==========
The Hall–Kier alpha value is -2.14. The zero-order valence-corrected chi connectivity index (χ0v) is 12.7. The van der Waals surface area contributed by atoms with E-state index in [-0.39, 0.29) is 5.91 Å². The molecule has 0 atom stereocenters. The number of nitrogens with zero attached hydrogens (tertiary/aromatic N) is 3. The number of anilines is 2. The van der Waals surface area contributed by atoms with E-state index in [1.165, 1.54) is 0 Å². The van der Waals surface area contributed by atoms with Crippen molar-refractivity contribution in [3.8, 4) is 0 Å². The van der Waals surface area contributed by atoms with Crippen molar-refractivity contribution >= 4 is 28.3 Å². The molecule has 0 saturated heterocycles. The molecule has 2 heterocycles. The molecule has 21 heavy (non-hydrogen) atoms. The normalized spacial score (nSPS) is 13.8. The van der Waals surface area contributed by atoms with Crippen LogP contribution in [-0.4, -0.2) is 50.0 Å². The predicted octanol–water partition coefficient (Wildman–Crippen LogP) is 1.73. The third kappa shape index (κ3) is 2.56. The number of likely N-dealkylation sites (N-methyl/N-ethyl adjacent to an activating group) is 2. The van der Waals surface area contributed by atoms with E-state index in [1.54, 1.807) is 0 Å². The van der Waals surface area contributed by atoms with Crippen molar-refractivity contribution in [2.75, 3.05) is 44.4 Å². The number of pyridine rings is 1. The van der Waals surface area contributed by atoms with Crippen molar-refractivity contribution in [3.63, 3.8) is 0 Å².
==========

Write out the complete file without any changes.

The Hall–Kier alpha value is -2.14. The zero-order valence-corrected chi connectivity index (χ0v) is 12.7. The van der Waals surface area contributed by atoms with E-state index in [-0.39, 0.29) is 5.91 Å². The molecule has 0 atom stereocenters. The number of nitrogens with zero attached hydrogens (tertiary/aromatic N) is 3. The number of anilines is 2. The van der Waals surface area contributed by atoms with E-state index in [1.165, 1.54) is 0 Å². The van der Waals surface area contributed by atoms with Crippen molar-refractivity contribution in [3.8, 4) is 0 Å². The van der Waals surface area contributed by atoms with Crippen molar-refractivity contribution >= 4 is 28.3 Å². The molecule has 0 saturated heterocycles. The molecule has 2 heterocycles. The molecule has 21 heavy (non-hydrogen) atoms. The normalized spacial score (nSPS) is 13.8. The van der Waals surface area contributed by atoms with Crippen LogP contribution in [-0.4, -0.2) is 50.0 Å². The predicted octanol–water partition coefficient (Wildman–Crippen LogP) is 1.73. The third kappa shape index (κ3) is 2.56. The number of likely N-dealkylation sites (N-methyl/N-ethyl adjacent to an activating group) is 2. The van der Waals surface area contributed by atoms with E-state index in [1.54, 1.807) is 0 Å². The van der Waals surface area contributed by atoms with Crippen molar-refractivity contribution in [2.75, 3.05) is 44.4 Å². The number of pyridine rings is 1. The van der Waals surface area contributed by atoms with Crippen molar-refractivity contribution in [3.63, 3.8) is 0 Å².